Scientists shed light on COVID-19 vaccine development
A team of scientists at the Hong Kong University of Science and Technology (HKUST) has recently made an important discovery in identifying a set of potential vaccine targets for the SARS-CoV-2 coronavirus, providing crucial leads for guiding experimental efforts towards the vaccine development against the novel pneumonia (COVID-19) caused by the virus.
Like SARS-CoV, which caused the SARS (Severe Acute Respiratory Syndrome) outbreak in 2003, SARS-CoV-2 belongs to the same Betacoronavirus genus. By considering the genetic similarity between SARS-CoV-2 and SARS-CoV, the team leveraged experimentally-determined immunological data to identify a set of SARS-CoV- derived B cell and T cell epitopes that exactly match to SARS-CoV-2. Epitopes are biomarkers recognized by the immune system to trigger actions against the virus. As no mutation has been observed in the identified epitopes among the available SARS-CoV-2 genetic sequences, immune targeting of these epitopes may potentially offer protection against the novel pneumonia COVID-19.
The team, led by data scientists Prof. Matthew McKay and Dr. Ahmed Abdul Quadeer, expected that their work can assist in guiding experimental research towards the development of effective vaccines against SARS- CoV-2.
Prof. McKay highlighted that "Despite similarities between SARS-CoV and SARS-CoV-2, there is genetic variation between the two, and it is not obvious if epitopes that elicit an immune response against SARS-CoV will likely be effective against SARS-CoV-2. We found that only roughly 20% of the SARS-CoV epitopes map identically to SARS-CoV-2, and believe these are promising candidates."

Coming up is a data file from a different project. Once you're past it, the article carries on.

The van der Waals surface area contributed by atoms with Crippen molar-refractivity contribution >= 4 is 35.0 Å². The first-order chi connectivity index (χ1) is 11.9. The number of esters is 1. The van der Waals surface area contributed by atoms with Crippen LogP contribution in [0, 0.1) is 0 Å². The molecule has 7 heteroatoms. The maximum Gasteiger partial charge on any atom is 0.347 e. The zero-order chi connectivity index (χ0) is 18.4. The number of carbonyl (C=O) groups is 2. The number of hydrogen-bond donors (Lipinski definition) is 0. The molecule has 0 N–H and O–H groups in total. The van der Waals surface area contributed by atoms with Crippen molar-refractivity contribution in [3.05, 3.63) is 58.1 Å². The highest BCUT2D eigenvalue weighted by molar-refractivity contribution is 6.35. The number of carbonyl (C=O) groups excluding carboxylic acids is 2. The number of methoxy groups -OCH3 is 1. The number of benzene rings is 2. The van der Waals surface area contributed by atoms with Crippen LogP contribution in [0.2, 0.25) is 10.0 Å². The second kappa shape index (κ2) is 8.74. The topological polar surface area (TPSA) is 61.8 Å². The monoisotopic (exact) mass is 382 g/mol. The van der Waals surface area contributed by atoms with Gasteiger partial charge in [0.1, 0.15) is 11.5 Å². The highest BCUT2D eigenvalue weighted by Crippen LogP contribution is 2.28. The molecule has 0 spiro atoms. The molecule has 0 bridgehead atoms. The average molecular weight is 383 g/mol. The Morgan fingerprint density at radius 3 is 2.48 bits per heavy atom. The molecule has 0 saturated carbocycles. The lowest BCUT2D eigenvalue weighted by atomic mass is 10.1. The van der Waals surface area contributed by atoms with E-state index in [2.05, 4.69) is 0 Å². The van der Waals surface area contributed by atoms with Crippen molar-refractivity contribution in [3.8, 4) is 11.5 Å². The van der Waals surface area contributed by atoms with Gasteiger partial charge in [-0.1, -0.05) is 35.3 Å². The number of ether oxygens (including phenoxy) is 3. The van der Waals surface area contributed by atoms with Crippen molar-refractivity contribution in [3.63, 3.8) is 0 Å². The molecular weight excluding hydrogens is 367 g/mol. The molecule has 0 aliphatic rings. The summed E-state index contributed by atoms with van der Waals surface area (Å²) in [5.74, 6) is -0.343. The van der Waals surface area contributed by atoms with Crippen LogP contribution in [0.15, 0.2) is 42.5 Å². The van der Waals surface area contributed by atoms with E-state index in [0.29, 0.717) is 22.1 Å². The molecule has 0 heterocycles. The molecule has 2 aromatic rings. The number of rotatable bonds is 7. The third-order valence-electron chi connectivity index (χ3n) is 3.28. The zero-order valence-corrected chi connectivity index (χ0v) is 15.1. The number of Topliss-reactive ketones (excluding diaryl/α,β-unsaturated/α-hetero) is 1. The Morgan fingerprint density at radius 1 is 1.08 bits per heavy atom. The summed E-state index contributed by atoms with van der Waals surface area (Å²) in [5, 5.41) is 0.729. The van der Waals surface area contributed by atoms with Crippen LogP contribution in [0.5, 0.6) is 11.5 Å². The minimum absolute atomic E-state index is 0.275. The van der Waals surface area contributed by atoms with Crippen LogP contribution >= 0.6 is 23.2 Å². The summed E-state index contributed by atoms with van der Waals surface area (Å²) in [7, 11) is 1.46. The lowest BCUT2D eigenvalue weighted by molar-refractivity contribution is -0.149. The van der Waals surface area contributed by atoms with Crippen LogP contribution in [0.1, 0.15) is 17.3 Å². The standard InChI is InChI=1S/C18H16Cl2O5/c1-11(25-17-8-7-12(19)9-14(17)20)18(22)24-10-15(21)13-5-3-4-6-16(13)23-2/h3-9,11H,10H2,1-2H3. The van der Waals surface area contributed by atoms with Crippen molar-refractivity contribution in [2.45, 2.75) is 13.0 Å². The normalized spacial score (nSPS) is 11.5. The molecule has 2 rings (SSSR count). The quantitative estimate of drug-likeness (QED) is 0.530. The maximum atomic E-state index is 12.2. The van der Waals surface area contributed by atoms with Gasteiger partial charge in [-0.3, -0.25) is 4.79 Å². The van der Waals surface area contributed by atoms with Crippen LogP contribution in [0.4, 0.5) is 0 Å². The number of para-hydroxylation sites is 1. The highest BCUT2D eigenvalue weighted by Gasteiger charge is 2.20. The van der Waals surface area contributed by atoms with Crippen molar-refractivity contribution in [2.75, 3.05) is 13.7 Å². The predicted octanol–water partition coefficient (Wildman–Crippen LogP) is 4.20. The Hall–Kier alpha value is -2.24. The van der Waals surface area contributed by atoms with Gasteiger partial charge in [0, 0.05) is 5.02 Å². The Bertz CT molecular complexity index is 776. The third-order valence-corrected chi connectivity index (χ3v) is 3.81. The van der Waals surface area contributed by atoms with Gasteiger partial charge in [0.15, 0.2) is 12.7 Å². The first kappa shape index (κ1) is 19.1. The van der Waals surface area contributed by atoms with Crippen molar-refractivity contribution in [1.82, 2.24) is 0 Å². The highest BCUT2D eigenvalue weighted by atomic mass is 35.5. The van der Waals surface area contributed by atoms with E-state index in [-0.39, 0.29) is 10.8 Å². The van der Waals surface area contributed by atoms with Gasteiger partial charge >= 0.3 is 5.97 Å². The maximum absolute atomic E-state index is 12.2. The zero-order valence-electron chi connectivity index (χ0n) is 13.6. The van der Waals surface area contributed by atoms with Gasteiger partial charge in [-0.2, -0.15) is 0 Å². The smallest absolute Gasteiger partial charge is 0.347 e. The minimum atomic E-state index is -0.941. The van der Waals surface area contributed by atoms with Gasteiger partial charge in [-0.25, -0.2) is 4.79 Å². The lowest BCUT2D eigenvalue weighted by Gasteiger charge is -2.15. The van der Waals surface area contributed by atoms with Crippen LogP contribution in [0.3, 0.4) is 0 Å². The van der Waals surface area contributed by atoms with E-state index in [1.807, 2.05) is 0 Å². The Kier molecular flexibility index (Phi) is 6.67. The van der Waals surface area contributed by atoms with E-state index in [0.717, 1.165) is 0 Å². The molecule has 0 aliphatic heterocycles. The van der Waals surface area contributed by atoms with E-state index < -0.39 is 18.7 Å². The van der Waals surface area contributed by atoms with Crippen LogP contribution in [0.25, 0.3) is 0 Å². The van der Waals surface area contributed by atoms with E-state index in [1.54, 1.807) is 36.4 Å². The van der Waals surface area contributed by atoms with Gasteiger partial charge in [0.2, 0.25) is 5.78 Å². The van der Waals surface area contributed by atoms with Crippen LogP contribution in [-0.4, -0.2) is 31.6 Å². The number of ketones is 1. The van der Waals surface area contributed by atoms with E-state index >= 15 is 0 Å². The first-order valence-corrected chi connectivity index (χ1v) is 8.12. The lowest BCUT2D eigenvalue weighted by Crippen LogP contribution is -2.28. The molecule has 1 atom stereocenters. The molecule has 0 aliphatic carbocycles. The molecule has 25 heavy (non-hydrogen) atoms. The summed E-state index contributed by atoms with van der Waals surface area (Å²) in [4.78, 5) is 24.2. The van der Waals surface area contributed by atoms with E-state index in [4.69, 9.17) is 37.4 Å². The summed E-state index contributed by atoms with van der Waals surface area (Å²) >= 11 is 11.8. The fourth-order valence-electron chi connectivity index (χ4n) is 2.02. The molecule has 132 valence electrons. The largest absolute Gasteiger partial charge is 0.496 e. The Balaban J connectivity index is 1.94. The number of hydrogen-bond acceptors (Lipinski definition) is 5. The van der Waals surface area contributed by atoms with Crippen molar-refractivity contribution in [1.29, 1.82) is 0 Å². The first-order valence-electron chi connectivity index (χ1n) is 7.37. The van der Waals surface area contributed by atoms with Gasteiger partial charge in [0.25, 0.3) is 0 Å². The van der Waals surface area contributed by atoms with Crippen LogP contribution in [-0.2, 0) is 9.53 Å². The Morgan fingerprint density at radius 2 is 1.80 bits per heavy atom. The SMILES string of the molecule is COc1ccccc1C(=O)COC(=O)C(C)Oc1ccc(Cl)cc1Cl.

"For the identified T cell epitopes, we also performed a population coverage analysis and determined a set of epitopes that is estimated to provide broad coverage globally as well as in China" said Dr. Quadeer. The estimated population coverage represents the percentage of individuals within the selected population that are likely to elicit an immune response to at least one epitope from the identified set.
Prof. McKay is a Professor in the Departments of Electronic & Computer Engineering and Chemical & Biological Engineering; Dr. Quadeer is a post-doctoral fellow in the Department of Electronic & Computer Engineering. Their findings were recently published in the scientific journal Viruses this month.
"Our objective was to try to assist with the initial phase of vaccine development, by providing recommendations of specific epitopes that may potentially be considered for incorporation in vaccine designs" Prof. McKay added. "More generally, our work is part of a global effort seeking to capitalize on data for COVID-19, made available and rapidly shared by the scientific community, to understand this new virus and come up with effective interventions."
The beginning of 2020 has seen the emergence of SARS-CoV-2 outbreak in mainland China, which has quickly spread to over 30 countries around the world, infecting over 80,000 people and causing over 2,600 deaths as of late February 2020.